I'm curious to see if anyone knows why the fuel prices keep going up and down at the pumps and also why no one seems to care. When a holiday is approaching, the stores/stations always raise their prices so to make money off the traveling public even though they had not received a new load of fuel at a higher price. The last of July, I saw the gas prices rise once again, at least 20 cents a gallon, and I haven't heard of any reason. There are towns from 30 to 50 miles apart using the same brand of fuel but having a considerable difference in price. Why?

When you travel around the Wichita area, the prices are always a lot less than the western part of the state. This has been going on since I lived and worked in New Jersey around the Philadelphia area. Around 1975 is when I first heard about a fuel shortage, which turned out to be a joke. The reason being: I was working in a gas station and at the time we were only allowed to pump 500 gallons a day, five gallons per car, and we were on the Odd-Even Tag System. A customer one day told me to cross the Delaware River going to Philly and look at all the tankers sitting low in the water waiting to off load their fuel, and there was also two to three tankers tied up at the dock waiting to off load their fuel at the depot because all of the storage tanks were full. From that day on I realized there was no such thing as a "fuel shortage."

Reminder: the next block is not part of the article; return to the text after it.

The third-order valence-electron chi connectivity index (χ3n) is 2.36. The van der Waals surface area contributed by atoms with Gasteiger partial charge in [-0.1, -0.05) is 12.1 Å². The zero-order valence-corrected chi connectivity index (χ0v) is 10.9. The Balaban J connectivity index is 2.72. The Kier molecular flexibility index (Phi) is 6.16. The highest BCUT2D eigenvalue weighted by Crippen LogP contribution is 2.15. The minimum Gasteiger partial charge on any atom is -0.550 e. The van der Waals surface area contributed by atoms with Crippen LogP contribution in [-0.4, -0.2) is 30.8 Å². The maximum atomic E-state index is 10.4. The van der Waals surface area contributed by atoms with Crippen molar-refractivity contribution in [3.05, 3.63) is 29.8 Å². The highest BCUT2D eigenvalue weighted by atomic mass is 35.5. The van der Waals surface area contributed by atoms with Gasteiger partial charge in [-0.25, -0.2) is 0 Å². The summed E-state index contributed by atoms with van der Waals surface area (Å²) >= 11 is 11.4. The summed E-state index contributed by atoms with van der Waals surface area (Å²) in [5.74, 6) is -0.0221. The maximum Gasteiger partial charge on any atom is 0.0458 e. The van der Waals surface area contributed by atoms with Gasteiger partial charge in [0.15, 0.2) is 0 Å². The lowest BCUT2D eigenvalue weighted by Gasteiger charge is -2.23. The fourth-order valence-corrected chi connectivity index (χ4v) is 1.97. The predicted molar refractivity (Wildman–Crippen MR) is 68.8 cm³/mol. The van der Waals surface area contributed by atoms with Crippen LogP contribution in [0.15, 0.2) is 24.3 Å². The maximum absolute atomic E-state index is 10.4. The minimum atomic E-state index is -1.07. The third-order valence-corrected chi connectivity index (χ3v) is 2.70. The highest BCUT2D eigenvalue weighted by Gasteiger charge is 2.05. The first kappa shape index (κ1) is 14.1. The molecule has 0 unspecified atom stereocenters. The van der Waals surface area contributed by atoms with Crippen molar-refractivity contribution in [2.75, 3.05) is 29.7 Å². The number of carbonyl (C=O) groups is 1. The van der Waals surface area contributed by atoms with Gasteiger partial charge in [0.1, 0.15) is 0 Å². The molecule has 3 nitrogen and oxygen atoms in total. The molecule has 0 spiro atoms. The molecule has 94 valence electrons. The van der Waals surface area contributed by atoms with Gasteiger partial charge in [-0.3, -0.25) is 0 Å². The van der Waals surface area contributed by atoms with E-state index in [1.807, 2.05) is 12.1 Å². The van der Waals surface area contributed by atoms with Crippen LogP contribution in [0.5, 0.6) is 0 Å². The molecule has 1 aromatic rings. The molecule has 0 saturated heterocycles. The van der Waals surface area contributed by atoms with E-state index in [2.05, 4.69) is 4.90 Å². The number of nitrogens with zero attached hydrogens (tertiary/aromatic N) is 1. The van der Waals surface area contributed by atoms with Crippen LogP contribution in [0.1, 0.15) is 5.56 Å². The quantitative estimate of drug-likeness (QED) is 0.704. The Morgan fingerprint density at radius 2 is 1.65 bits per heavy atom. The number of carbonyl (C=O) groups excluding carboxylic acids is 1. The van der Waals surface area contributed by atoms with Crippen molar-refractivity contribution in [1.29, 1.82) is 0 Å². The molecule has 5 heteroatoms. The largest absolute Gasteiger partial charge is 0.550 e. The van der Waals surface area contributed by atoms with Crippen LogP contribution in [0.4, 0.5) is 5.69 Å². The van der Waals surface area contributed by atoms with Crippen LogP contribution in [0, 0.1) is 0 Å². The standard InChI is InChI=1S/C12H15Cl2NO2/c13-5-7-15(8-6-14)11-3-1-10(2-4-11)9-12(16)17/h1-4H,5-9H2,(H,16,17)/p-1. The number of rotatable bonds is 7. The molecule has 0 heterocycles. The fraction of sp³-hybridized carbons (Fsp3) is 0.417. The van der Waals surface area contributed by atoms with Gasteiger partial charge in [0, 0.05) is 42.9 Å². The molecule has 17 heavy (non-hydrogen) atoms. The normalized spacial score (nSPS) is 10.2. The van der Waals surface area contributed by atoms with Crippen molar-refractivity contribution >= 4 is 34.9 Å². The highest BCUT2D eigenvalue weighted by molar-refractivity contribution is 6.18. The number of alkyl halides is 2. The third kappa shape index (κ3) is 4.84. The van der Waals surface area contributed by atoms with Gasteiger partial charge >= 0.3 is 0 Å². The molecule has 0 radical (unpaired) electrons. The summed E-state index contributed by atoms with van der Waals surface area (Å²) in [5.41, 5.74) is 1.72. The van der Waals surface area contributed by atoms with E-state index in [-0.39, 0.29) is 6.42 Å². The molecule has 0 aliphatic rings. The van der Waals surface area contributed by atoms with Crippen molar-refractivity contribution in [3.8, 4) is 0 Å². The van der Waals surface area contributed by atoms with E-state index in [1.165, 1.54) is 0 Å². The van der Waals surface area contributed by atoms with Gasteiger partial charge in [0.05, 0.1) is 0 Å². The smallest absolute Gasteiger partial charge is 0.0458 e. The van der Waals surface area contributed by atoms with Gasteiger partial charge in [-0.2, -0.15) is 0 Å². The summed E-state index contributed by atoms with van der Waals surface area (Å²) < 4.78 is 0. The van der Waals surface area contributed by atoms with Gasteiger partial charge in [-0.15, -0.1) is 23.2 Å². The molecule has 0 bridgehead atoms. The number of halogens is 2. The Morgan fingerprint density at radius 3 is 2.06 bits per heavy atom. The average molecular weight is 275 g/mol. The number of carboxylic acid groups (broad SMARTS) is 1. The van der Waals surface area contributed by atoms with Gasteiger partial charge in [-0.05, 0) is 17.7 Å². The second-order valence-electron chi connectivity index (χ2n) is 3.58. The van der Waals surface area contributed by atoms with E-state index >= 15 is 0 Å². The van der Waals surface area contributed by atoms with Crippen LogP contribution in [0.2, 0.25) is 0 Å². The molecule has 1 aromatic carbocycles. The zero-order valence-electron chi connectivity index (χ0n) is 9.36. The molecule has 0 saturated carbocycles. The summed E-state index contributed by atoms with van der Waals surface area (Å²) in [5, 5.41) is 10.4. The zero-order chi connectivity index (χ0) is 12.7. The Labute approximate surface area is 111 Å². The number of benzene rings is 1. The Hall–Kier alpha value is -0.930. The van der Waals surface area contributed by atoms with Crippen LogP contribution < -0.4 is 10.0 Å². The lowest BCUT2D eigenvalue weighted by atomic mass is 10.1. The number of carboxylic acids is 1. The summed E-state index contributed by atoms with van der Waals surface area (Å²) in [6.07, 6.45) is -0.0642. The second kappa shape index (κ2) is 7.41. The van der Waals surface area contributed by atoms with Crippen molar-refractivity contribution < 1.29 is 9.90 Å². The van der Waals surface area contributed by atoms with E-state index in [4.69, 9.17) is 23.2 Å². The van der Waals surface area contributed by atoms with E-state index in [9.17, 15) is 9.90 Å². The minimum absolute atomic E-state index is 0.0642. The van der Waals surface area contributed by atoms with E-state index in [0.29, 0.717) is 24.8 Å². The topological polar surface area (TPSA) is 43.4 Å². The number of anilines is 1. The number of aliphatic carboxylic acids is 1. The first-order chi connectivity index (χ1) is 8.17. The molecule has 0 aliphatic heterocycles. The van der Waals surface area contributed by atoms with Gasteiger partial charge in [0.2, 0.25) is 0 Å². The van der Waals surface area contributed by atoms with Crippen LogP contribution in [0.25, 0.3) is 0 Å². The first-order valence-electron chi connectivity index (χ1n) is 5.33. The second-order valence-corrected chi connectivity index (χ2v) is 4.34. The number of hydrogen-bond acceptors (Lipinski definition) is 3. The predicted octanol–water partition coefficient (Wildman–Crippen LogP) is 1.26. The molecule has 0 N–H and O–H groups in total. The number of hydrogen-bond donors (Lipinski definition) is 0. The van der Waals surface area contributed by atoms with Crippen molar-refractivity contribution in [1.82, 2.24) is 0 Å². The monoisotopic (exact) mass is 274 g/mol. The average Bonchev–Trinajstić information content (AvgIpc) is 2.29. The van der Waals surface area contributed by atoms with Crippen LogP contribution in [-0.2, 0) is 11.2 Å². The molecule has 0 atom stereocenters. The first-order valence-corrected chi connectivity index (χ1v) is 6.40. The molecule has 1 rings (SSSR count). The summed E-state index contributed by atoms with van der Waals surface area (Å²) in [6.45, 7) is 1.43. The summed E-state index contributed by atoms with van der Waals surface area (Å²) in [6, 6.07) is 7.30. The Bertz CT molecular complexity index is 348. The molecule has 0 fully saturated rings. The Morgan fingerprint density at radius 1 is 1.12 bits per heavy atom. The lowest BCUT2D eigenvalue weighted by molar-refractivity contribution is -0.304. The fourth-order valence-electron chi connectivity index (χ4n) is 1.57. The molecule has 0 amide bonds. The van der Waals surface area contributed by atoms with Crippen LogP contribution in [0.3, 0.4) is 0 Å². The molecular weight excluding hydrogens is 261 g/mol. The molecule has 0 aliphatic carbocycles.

I would like to have someone explain why the prices keep jumping up and down without any notice or reason. We're not approaching any holidays, no horrific changes in the war, no oil spills in the ocean and no storage tank fires, and oil prices are down so please explain why the price differences occur from hour to hour, day to day, week to week, station to station, town to town and city to city. Myself and everyone else would appreciate a serious answer on this matter.

RON MUNYAN,

Syracuse